```
with(mtcars, shapiro.test(mpg[gear == 3]))
##
## Shapiro-Wilk normality test
##
## data: mpg[gear == 3]
## W = 0.95833, p-value = 0.6634
```

Category 3 follows normal distribution.

```
with(mtcars, shapiro.test(mpg[gear == 4]))
##
## Shapiro-Wilk normality test
##
## data: mpg[gear == 4]
## W = 0.90908, p-value = 0.2076
```

Category 4 also follows normal distribution.

```
with(mtcars, shapiro.test(mpg[gear == 5]))
##
## Shapiro-Wilk normality test
##
## data: mpg[gear == 5]
## W = 0.90897, p-value = 0.4614
```

So, dependent variable follows normal distribution.

## Let’s do variance test

In case of more than two samples case we do not use`var.test()`

. For this we used`leveneTest()`

avilable in car packages. Let’s check. Before doing this we need to change our independent variable into factor.

```
library(car)
## Loading required package: carData
leveneTest(mpg ~ as.factor(gear), data=mtcars)
## Levene's Test for Homogeneity of Variance (center = median)
## Df F value Pr(>F)
## group 2 1.4886 0.2424
## 29
```

Here, we find p-value grater than 0.2424. Hence variance across categories is same. So, we can now used one way calssical ANOVA test.

## 1-Way Classical ANOVA test

```
summary(aov(mpg ~ gear, data = mtcars))
## Df Sum Sq Mean Sq F value Pr(>F)
## gear 1 259.7 259.75 8.995 0.0054 **
## Residuals 30 866.3 28.88
## ---
## Signif. codes: 0 ' ***' 0.001 '**' 0.01 '*' 0.05 '.' 0.1 ' ' 1
```

We find p-value less than 0.05. Hence we reject null hypothesis that means sample means are not equal. This means, post-hoc test or pairwise comparison is required. If alternative hypothesis is accepted we need to do post-hoc test. For classical 1-way ANOVA TukeyHSD post-hoc test is best. Let’s used it.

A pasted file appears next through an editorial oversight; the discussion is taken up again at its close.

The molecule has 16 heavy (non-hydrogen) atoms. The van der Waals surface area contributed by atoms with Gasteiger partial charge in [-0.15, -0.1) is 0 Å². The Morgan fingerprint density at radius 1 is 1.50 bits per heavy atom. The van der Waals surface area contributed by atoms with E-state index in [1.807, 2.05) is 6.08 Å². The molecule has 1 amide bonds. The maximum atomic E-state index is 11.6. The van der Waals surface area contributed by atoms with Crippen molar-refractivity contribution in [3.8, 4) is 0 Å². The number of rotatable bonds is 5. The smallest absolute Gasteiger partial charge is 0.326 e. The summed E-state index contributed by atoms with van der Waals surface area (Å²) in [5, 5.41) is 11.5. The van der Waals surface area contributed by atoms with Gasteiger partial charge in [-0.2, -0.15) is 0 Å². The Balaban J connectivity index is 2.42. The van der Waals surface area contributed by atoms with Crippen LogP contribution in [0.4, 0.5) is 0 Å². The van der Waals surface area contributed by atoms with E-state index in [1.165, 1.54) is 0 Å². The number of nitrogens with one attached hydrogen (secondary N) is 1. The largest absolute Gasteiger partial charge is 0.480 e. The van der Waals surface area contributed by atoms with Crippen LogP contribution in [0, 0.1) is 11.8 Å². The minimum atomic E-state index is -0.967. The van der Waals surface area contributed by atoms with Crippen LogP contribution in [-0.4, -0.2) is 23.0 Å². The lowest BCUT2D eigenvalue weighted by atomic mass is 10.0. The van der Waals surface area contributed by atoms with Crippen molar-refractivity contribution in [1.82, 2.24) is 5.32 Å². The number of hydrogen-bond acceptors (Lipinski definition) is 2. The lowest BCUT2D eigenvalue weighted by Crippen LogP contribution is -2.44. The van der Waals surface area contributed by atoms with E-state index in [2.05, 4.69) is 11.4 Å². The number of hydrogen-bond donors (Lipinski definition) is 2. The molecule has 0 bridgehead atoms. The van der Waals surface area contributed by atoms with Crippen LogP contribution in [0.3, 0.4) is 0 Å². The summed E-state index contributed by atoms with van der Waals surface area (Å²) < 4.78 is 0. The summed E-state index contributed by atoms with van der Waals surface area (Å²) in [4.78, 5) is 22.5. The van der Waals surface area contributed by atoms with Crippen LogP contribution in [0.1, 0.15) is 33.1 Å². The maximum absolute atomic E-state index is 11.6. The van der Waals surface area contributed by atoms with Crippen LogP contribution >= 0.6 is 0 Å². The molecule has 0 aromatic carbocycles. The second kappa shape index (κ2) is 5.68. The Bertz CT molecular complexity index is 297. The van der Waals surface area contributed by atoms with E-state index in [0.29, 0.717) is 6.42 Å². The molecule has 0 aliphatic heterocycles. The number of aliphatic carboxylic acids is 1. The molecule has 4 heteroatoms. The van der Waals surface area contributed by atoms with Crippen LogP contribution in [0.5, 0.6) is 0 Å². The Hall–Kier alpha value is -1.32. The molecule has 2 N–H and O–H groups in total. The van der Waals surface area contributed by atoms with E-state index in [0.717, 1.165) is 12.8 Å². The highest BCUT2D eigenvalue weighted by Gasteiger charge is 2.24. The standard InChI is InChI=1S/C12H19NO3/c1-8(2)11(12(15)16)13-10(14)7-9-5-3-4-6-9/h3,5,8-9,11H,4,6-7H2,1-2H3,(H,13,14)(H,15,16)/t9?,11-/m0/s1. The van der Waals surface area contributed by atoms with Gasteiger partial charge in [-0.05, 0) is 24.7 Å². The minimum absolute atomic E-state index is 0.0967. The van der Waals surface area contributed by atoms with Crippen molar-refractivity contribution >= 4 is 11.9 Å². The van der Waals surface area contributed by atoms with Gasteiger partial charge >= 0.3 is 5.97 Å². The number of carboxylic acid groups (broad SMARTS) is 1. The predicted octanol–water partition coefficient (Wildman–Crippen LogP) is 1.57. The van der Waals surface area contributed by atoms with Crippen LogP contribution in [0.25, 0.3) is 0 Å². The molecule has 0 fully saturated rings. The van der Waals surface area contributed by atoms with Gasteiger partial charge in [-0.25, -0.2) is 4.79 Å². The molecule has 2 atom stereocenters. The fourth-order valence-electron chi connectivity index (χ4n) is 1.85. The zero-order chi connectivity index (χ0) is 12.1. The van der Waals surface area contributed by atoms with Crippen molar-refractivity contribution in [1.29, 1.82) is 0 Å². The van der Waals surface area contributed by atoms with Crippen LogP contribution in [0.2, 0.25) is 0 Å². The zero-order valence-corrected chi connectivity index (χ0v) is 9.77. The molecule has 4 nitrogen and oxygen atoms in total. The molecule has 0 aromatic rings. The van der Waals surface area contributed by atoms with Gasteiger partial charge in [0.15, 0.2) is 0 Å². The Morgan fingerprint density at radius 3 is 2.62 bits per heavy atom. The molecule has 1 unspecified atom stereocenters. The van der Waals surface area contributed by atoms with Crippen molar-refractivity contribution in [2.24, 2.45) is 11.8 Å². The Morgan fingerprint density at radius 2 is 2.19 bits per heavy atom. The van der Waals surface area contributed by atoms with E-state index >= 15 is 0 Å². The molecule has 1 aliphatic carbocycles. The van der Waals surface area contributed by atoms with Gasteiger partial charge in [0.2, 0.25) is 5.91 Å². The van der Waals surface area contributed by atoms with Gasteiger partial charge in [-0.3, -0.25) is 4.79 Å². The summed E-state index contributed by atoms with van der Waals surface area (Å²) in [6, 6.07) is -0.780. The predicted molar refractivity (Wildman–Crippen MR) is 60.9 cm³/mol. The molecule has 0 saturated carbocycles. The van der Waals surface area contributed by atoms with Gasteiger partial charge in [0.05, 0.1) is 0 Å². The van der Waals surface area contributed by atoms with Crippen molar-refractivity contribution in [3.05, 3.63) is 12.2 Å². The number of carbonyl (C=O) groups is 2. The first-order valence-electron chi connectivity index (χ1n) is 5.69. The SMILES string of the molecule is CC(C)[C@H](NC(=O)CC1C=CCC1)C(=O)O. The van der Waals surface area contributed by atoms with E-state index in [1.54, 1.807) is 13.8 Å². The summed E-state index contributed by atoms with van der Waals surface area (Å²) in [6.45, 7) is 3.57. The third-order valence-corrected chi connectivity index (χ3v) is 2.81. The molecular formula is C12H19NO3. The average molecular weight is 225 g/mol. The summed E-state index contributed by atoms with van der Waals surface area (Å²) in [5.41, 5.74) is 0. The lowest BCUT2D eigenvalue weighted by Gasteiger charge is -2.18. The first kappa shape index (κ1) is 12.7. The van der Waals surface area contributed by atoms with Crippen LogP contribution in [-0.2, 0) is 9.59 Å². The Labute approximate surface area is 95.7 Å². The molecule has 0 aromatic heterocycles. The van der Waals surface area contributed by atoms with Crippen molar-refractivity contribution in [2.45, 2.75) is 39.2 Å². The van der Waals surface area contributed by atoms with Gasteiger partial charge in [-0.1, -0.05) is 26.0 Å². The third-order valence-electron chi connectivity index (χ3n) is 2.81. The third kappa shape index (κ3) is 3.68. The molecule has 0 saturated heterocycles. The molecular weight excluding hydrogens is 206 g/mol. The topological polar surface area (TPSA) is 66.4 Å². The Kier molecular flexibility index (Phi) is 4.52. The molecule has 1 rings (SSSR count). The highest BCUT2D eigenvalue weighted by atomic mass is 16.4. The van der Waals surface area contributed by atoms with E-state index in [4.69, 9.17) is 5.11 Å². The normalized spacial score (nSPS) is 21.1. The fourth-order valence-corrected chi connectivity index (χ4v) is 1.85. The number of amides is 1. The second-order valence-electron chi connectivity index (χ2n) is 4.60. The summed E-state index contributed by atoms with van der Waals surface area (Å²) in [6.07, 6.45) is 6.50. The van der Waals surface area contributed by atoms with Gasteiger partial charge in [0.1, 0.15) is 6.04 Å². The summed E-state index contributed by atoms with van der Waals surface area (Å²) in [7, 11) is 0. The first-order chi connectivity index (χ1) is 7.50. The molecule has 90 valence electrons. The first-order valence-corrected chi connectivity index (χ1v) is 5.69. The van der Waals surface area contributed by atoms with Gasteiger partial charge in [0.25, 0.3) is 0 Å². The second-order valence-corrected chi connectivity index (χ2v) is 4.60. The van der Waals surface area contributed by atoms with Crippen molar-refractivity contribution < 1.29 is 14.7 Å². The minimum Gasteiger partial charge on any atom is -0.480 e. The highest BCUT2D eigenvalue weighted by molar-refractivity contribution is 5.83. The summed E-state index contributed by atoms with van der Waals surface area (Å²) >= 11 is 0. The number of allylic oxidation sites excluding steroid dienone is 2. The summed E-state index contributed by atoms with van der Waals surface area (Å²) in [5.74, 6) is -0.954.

```
TukeyHSD(aov(mpg ~ as.factor(gear), data = mtcars))
## Tukey multiple comparisons of means
## 95% family-wise confidence level
##
## Fit: aov(formula = mpg ~ as.factor(gear), data = mtcars)
##
## $`as.factor(gear)`
## diff lwr upr p adj
## 4-3 8.426667 3.9234704 12.929863 0.0002088
## 5-3 5.273333 -0.7309284 11.277595 0.0937176
## 5-4 -3.153333 -9.3423846 3.035718 0.4295874
```

## Let’s check this result with simple linear model

```
summary(lm(mpg ~ gear, data = mtcars))
##
## Call:
## lm(formula = mpg ~ gear, data = mtcars)
##
## Residuals:
## Min 1Q Median 3Q Max
## -10.240 -2.793 -0.205 2.126 12.583
##
## Coefficients:
## Estimate Std. Error t value Pr(>|t|)
## (Intercept) 5.623 4.916 1.144 0.2618
## gear 3.923 1.308 2.999 0.0054 **
## ---
## Signif. codes: 0 ' ***' 0.001 '**' 0.01 '*' 0.05 '.' 0.1 ' ' 1
##
## Residual standard error: 5.374 on 30 degrees of freedom
## Multiple R-squared: 0.2307, Adjusted R-squared: 0.205
## F-statistic: 8.995 on 1 and 30 DF, p-value: 0.005401
pairwise.t.test(mtcars$mpg, mtcars$gear, p.adj= "none")
##
## Pairwise comparisons using t tests with pooled SD
##
## data: mtcars$mpg and mtcars$gear
##
## 3 4
## 4 7.3e-05 -
## 5 0.038 0.218
##
## P value adjustment method: none
```

gear = 3 category is omitted from the result because R automatically creates 3 dummy variables for 3 categories of gear variable i.e. 3, 4 and 5 and uses only last two of them in the model and takes the first one as reference.